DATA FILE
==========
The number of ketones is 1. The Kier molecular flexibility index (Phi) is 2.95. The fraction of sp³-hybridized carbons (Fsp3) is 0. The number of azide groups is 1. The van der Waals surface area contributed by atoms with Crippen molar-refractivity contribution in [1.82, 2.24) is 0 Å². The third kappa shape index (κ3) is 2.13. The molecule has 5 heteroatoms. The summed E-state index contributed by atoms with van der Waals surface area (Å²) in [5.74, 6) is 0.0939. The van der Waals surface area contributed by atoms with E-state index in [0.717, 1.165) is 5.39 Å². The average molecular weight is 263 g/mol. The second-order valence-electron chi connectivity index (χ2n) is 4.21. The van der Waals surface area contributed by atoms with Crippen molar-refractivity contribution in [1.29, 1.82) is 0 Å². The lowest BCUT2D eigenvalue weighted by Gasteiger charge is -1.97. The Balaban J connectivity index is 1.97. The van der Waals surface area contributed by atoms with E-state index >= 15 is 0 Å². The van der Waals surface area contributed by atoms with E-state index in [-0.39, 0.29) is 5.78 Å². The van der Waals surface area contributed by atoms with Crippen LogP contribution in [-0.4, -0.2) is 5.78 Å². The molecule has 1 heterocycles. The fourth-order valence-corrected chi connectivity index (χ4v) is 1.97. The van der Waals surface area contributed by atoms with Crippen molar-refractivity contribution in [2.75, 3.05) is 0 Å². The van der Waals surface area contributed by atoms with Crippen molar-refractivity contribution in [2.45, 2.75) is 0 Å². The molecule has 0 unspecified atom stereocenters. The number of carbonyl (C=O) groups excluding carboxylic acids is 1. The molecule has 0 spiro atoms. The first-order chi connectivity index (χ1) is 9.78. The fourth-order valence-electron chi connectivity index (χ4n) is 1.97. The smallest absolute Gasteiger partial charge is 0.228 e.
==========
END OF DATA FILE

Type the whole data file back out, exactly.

The number of ketones is 1. The Kier molecular flexibility index (Phi) is 2.95. The fraction of sp³-hybridized carbons (Fsp3) is 0. The number of azide groups is 1. The van der Waals surface area contributed by atoms with Crippen molar-refractivity contribution in [1.82, 2.24) is 0 Å². The third kappa shape index (κ3) is 2.13. The molecule has 5 heteroatoms. The summed E-state index contributed by atoms with van der Waals surface area (Å²) in [5.74, 6) is 0.0939. The van der Waals surface area contributed by atoms with E-state index in [0.717, 1.165) is 5.39 Å². The average molecular weight is 263 g/mol. The second-order valence-electron chi connectivity index (χ2n) is 4.21. The van der Waals surface area contributed by atoms with Crippen molar-refractivity contribution in [1.29, 1.82) is 0 Å². The lowest BCUT2D eigenvalue weighted by Gasteiger charge is -1.97. The Balaban J connectivity index is 1.97. The van der Waals surface area contributed by atoms with E-state index >= 15 is 0 Å². The van der Waals surface area contributed by atoms with E-state index in [-0.39, 0.29) is 5.78 Å². The van der Waals surface area contributed by atoms with Crippen LogP contribution in [-0.4, -0.2) is 5.78 Å². The molecule has 1 heterocycles. The fourth-order valence-corrected chi connectivity index (χ4v) is 1.97. The van der Waals surface area contributed by atoms with Crippen molar-refractivity contribution in [2.75, 3.05) is 0 Å². The van der Waals surface area contributed by atoms with Crippen molar-refractivity contribution in [2.45, 2.75) is 0 Å². The molecule has 0 unspecified atom stereocenters. The number of carbonyl (C=O) groups excluding carboxylic acids is 1. The molecule has 0 spiro atoms. The first-order chi connectivity index (χ1) is 9.78. The fourth-order valence-electron chi connectivity index (χ4n) is 1.97. The smallest absolute Gasteiger partial charge is 0.228 e.